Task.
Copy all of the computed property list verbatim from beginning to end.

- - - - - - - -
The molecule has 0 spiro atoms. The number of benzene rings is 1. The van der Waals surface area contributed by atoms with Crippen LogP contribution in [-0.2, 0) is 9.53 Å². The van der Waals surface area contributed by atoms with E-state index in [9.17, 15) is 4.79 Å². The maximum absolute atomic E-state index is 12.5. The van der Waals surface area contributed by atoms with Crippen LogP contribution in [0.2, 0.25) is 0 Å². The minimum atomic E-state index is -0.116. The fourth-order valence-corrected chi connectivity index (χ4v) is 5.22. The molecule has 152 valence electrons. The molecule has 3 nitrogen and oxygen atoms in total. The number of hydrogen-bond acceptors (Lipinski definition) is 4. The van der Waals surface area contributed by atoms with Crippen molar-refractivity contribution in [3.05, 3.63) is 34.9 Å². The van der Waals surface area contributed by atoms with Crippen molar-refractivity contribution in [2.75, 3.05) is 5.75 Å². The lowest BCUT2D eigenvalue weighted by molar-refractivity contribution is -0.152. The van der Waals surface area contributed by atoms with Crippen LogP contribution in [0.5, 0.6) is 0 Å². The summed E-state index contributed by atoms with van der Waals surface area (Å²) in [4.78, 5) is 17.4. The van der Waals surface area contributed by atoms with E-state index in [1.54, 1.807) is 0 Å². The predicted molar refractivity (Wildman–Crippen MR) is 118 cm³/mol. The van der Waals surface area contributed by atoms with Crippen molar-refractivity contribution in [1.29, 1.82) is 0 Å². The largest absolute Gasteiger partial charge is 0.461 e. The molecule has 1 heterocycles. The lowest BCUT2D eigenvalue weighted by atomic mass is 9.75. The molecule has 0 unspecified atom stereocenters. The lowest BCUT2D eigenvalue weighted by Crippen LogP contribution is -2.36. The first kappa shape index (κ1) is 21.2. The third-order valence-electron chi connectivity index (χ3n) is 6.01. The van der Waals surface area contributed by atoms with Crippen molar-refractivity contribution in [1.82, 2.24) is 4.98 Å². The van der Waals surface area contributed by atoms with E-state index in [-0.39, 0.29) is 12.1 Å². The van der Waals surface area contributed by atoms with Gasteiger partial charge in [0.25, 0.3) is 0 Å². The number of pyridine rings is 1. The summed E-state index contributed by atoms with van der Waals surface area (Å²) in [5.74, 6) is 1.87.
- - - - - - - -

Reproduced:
The molecule has 0 spiro atoms. The number of benzene rings is 1. The van der Waals surface area contributed by atoms with Crippen LogP contribution in [-0.2, 0) is 9.53 Å². The van der Waals surface area contributed by atoms with E-state index in [9.17, 15) is 4.79 Å². The maximum absolute atomic E-state index is 12.5. The van der Waals surface area contributed by atoms with Crippen LogP contribution in [0.2, 0.25) is 0 Å². The minimum atomic E-state index is -0.116. The fourth-order valence-corrected chi connectivity index (χ4v) is 5.22. The molecule has 152 valence electrons. The molecule has 3 nitrogen and oxygen atoms in total. The number of hydrogen-bond acceptors (Lipinski definition) is 4. The van der Waals surface area contributed by atoms with Crippen molar-refractivity contribution in [3.05, 3.63) is 34.9 Å². The van der Waals surface area contributed by atoms with Crippen molar-refractivity contribution in [2.75, 3.05) is 5.75 Å². The lowest BCUT2D eigenvalue weighted by molar-refractivity contribution is -0.152. The van der Waals surface area contributed by atoms with Crippen LogP contribution in [0.5, 0.6) is 0 Å². The summed E-state index contributed by atoms with van der Waals surface area (Å²) in [4.78, 5) is 17.4. The van der Waals surface area contributed by atoms with E-state index in [1.54, 1.807) is 0 Å². The predicted molar refractivity (Wildman–Crippen MR) is 118 cm³/mol. The van der Waals surface area contributed by atoms with Crippen molar-refractivity contribution in [1.29, 1.82) is 0 Å². The largest absolute Gasteiger partial charge is 0.461 e. The molecule has 1 heterocycles. The lowest BCUT2D eigenvalue weighted by atomic mass is 9.75. The molecule has 0 unspecified atom stereocenters. The lowest BCUT2D eigenvalue weighted by Crippen LogP contribution is -2.36. The first kappa shape index (κ1) is 21.2. The third-order valence-electron chi connectivity index (χ3n) is 6.01. The van der Waals surface area contributed by atoms with Crippen molar-refractivity contribution in [1.82, 2.24) is 4.98 Å². The van der Waals surface area contributed by atoms with E-state index in [-0.39, 0.29) is 12.1 Å². The van der Waals surface area contributed by atoms with Gasteiger partial charge in [0.25, 0.3) is 0 Å². The number of pyridine rings is 1. The summed E-state index contributed by atoms with van der Waals surface area (Å²) in [5.74, 6) is 1.87.